Chickenpox

This contagious viral infection is characterized by an itchy, blistering rash.




This contagious viral infection is characterized by an itchy, blistering rash.



Chickenpox is an infection caused by the varicella-zoster virus. It is characterized by itchy, fluid-filled blisters (pox) that crust over after bursting. Symptoms usually develop about ten to twenty-one days after exposure.

  • The chickenpox virus spreads easily, meaning it is very contagious. A person can spread the virus during a period beginning a day or two before they have symptoms, until all their blisters are dry and crusted over.
  • There is a vaccine to prevent chickenpox. The vaccine is very effective and is now recommended as part of routine childhood immunizations. Due to the use of the vaccine, chickenpox has become much less common.
  • Prevention is important because a person with chickenpox can be very uncomfortable. In addition, in some instances the virus can cause serious illness.
  • Children who have problems with their immune system must avoid contact with persons with chickenpox. This includes children who are being treated with chemotherapy
  • Children who have received the vaccine may transmit the infection to others. For a few days after receiving the vaccine, it is best not be around people who have not had chickenpox or who have certain immune problems.

Chickenpox typically causes vague symptoms a few days before the appearance of itchy, fluid-filled blisters (poxes) that burst and crust over. The classic rash usually starts on the face, chest or scalp. It then develops in clusters over the rest of the body. Pox can also be seen in the mouth, vagina or on the eyelids. It usually takes about a week for all the blisters to burst and crust over. Children with any blisters that have not crusted over should not attend school or be in public settings. This is because they can easily spread the infection to others who do not have immunity to chicken pox. Some other early symptoms include:

  • Fever
  • Headache
  • Stomach ache
  • Loss of appetite

Once the blisters form, here are some things you can try at home to relieve the itching:

  • Oatmeal baths in lukewarm water
  • Over-the-counter medications, such as oral antihistamines and topical lotions
  • Trimming fingernails to decrease the risk of infection from scratching

Do NOT give your child aspirin when they have the chickenpox. This can increase their risk of developing Reye's Syndrome, a potentially life threatening condition. Non-aspirin-containing fever and pain reducers, such as acetaminophen or ibuprofen, do not cause Reye syndrome. Therefore, they are safe to administer to children with chickenpox. (Acetaminophen should be given only in doses appropriate to a child's age and size.)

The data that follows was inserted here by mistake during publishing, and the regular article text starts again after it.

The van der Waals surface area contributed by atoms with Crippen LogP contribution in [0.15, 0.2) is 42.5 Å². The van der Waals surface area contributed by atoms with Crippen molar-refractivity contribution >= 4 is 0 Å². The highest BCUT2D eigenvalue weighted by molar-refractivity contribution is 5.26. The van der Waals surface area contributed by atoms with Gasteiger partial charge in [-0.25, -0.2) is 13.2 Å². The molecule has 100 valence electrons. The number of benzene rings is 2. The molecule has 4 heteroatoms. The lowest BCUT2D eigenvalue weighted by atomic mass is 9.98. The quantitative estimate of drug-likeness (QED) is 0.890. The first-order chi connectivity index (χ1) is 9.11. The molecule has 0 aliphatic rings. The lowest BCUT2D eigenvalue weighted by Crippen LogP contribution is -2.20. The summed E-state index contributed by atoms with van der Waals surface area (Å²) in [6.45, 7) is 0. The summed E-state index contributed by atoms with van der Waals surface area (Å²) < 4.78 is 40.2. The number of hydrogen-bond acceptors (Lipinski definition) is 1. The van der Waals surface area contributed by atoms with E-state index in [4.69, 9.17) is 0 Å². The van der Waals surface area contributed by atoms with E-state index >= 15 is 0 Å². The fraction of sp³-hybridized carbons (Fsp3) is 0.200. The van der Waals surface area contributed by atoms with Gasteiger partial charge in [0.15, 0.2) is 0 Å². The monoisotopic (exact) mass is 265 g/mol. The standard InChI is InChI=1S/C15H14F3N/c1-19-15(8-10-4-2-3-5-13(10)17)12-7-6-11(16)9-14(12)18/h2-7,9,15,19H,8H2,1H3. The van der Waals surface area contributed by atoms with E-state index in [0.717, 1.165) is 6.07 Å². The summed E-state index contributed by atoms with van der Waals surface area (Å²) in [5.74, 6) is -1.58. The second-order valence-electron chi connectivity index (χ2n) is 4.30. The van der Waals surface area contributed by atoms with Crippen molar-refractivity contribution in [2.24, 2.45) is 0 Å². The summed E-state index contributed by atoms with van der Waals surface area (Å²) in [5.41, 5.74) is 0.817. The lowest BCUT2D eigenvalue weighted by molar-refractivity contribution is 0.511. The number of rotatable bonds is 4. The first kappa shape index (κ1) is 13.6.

You should only visit your child's primary healthcare provider if you are not sure what he or she has or if their symptoms are severe. Otherwise, other children in the waiting area will be exposed. If you do visit your child's healthcare provider, notify the office in advance that you think your child has chickenpox. That way they can arrange to separate your child from other patients.

Contact your healthcare provider if your child is at high risk for complications or has symptoms that are getting worse. Be prepared to discuss their symptoms and how long they have had them.

  • Bring a copy of your child's medical history (past illnesses, surgeries, and hospitalizations).
  • Make a list of your child's medications (including over-the-counter).
  • Write down any questions, symptoms or concerns you want to talk about.
  • If your healthcare provider prescribes a medication, ask for a generic version. If your doctor thinks that a generic version is not right for your child, ask for a medication on the lowest available tier of your Prescription Drug List (PDL). Remember, do NOT give your child aspirin when they have the chickenpox. This can increase their risk of developing Reye's Syndrome, a potentially life threatening condition.

Here are some questions to ask your healthcare provider.

  • What are some of the complications of chickenpox? Is my child at high risk for complications?
  • What treatment, if any, are you recommending? What options are available?
  • If medication is recommended, how long will my child need to take it? What are the possible side effects?
  • How long will it take my child's symptoms to improve? When can they go back to school?
  • What are the follow-up plans and what symptoms should I report before my child's next appointment?

Source UHC.com

Also known as:

Varicella-Zoster
Varicella Vaccine
Varicella
Vaccine Chickenpox
Vaccine Chicken Pox
Rash
Immunization Chickenpox
Immunization Chicken Pox
Chickenpox Vaccine
Chickenpox Shot
Chickenpox Immunization
Chickenpox
Chicken Pox Vaccine
Chicken Pox Shot
Chicken Pox Immunization
Chicken Pox


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